On May 18, Shiryll Durham, former president of American Federation of Government Employees Local 1687, was sentenced in U.S. District Court for the Eastern District of Tennessee to time served for taking and carrying, with the intent to steal, personal property from the Mountain Home (Johnson City) union. He also was ordered to pay $2,640 in restitution and a $25 fine. Durham had pleaded guilty in January after being charged in October 2014. The actions follow a probe by the U.S. Labor Department’s Office of Labor-Management Standards.
“I want to make a difference” is a common statement of purpose for coming to work in the nation’s capital. Al Sharpton, no stranger to Washington during the Obama years, wants to make a difference. But given his track record, it will be the wrong kind. Last Wednesday and Thursday, July 8-9, Sharpton, under the banner of his New York City-based nonprofit National Action Network, sponsored a “Legislative and Policy Conference” on Capitol Hill. The well-attended event amplified his campaign to expand race-based affirmative action to uncharted areas of voting, sentencing, welfare reform and other policy areas. A parade of guest speakers urged the audience to pressure Congress to act. Like all of Reverend Al’s gambits, the campaign flies under the flag of “justice.” But given the planned core activity – lobbying – he may be skirting the law.
On June 19, John Earvin, former president of the United Federation of Law Enforcement Officers (UFLEO), pleaded guilty in U.S. District Court for the Southern District of New York to wire fraud in connection with his theft of nearly $50,000 from the Bellerose, Long Island, N.Y.-based union. He had been arrested and indicted in March following an investigation by the U.S. Labor Department’s Office of Labor-Management Standards. Prosecutors had charged that Earvin had used his union ATM card to make hundreds of unauthorized cash withdrawals. UFLEO represents Special Inspectors for the New York Metropolitan Transportation Authority.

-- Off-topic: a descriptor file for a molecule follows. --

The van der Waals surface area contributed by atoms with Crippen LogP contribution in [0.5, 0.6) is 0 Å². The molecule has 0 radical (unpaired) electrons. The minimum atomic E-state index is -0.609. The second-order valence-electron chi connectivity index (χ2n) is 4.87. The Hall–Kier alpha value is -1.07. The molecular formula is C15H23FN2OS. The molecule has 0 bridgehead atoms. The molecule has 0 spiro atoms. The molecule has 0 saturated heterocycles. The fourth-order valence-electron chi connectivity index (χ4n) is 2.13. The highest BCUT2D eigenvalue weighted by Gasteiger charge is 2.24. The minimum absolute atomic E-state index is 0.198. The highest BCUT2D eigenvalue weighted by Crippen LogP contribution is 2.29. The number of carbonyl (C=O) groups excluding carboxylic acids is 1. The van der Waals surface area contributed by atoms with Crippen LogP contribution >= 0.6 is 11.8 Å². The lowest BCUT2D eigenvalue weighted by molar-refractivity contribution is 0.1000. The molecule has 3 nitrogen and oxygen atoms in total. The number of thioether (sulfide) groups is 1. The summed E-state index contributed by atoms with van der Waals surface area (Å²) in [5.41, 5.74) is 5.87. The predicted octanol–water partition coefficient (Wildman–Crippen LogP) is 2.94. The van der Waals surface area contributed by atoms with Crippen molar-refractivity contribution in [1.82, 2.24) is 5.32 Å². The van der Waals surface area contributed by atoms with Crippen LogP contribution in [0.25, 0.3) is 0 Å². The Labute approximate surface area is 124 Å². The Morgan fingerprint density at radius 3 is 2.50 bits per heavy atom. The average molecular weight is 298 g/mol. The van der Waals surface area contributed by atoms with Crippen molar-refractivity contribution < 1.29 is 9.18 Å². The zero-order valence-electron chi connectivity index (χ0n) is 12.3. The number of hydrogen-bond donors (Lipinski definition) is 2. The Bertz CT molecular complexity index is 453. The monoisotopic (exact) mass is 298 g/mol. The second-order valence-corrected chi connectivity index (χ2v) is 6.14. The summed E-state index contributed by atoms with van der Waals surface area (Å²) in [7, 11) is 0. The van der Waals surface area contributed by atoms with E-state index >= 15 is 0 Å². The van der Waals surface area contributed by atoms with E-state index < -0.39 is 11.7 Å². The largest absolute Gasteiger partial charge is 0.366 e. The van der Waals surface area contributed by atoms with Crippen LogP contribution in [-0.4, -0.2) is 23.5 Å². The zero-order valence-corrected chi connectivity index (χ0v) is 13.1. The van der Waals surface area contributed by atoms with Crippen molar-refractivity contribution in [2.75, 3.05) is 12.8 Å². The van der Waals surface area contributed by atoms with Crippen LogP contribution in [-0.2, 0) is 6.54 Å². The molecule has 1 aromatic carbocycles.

On June 11, John Jones, former financial secretary for United Brotherhood of Carpenters and Joiners Local 59, pleaded guilty in U.S. District Court for the Eastern District of Washington to embezzling more than $12,000 from the Spokane-based union. The plea follows an investigation by the Labor Department’s Office of Labor-Management Standards.
Perhaps this latest sentence should convince Warren Annunziata of his lack of a future in organized labor. On June 19, Annunziata, founder and former longtime president of United Craft and Industrial Workers Union Local 91, was sentenced in U.S. District Court for the Eastern District of New York to two years of probation, and ordered to pay $126,858 in forfeiture and a $100,000 fine, for running a union-sponsored benefit fund despite having been banned from union activity due to an earlier conviction. He had pleaded guilty to extortion last November following a joint probe by the U.S. Labor Department’s Office of Labor-Management Standards, Employee Benefits Security Administration, and Office of Inspector General.